WASHINGTON — An investigation into possible misconduct by an FBI agent has forced authorities to quietly release at least a dozen convicts serving prison sentences for distributing drugs in the District of Columbia and its suburbs, according to law enforcement officials, court documents and defense attorneys.

In addition, several suspects awaiting trial on drug charges and a man convicted but not yet sentenced have also been freed. Officials said more cases that could involve the agent are under scrutiny, including one involving 21 defendants.

None of the suspects or felons have had their charges dropped or convictions overturned. Most are on home detention in what many of their attorneys describe as a holding pattern, awaiting the outcome of the investigation into the agent.

The scope and type of alleged misconduct by the agent has not been revealed, but defense lawyers involved in the cases described the mass freeing of felons as virtually unprecedented – and an indication that convictions could be in jeopardy. Prosecutors are periodically faced with having to drop cases in the wake of police misconduct but it is unusual to free those who have been found guilty.

A law enforcement official speaking on the condition of anonymity said the agent has been suspended indefinitely. The agent has not been criminally charged.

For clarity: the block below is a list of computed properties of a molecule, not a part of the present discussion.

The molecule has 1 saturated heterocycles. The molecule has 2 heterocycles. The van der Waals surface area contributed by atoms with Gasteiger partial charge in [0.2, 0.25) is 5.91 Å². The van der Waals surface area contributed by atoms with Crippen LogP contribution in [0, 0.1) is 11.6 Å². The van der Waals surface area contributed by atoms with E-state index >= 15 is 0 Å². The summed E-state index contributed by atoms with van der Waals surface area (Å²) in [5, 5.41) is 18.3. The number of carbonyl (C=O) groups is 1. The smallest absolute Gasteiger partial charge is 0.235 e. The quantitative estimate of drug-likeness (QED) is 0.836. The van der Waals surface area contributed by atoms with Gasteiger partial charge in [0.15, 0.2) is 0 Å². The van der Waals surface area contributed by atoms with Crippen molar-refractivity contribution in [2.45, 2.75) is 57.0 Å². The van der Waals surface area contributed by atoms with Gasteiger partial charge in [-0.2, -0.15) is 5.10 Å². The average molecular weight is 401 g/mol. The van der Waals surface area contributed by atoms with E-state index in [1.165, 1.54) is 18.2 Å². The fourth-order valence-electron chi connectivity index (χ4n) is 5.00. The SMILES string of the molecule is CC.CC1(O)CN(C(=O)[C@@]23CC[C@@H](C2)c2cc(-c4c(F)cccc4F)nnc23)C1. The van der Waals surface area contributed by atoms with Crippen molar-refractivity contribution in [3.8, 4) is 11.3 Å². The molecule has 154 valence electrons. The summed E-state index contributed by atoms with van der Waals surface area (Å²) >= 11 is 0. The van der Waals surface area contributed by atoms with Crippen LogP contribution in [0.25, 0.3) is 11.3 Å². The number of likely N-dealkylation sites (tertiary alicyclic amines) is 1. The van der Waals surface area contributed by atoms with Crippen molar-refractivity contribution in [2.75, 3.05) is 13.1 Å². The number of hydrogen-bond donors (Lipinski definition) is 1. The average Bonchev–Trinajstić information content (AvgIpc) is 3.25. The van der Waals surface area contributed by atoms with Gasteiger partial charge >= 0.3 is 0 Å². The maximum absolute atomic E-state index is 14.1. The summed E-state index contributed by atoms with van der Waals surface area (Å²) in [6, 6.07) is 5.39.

The U.S. attorney’s office for the District of Columbia said in a statement Friday that it is “conducting a case-by-case review of matters in which the FBI agent at issue played some role.”

“I’ve never, ever seen something like this before,” said Robert Lee Jenkins Jr., a lawyer from Alexandria, Virginia who is representing Anthony McDuffie, 50, who pleaded guilty to a drug conspiracy charge and has been released pending sentencing. “It suggests to me that whatever is going on is very significant.”

Added another defense lawyer, Gregory English, whose client was released as he awaits trial: “This is stunning.”

Among the cases was one that the head of the FBI’s Washington Field Office highlighted in a news release last year as the culmination of a year-long investigation that police said traced heroin and cocaine from suppliers in California to streets dealers in the District of Columbia, Maryland and Virginia.

Police also alleged that the group was involved in identity theft involving hundreds of credit cards, Social Security cards and driver’s licenses. U.S. Attorney Ronald Machen Jr. hailed the indictments last year and said police were “able to remove guns, drugs and dangerous people from the streets and take another step toward making our community safer.”

Now, all 13 people indicted – including five who pleaded guilty – are free from jail or prison. One is the alleged ringleader, Lester Pryor Jr., 63, who is awaiting trial.

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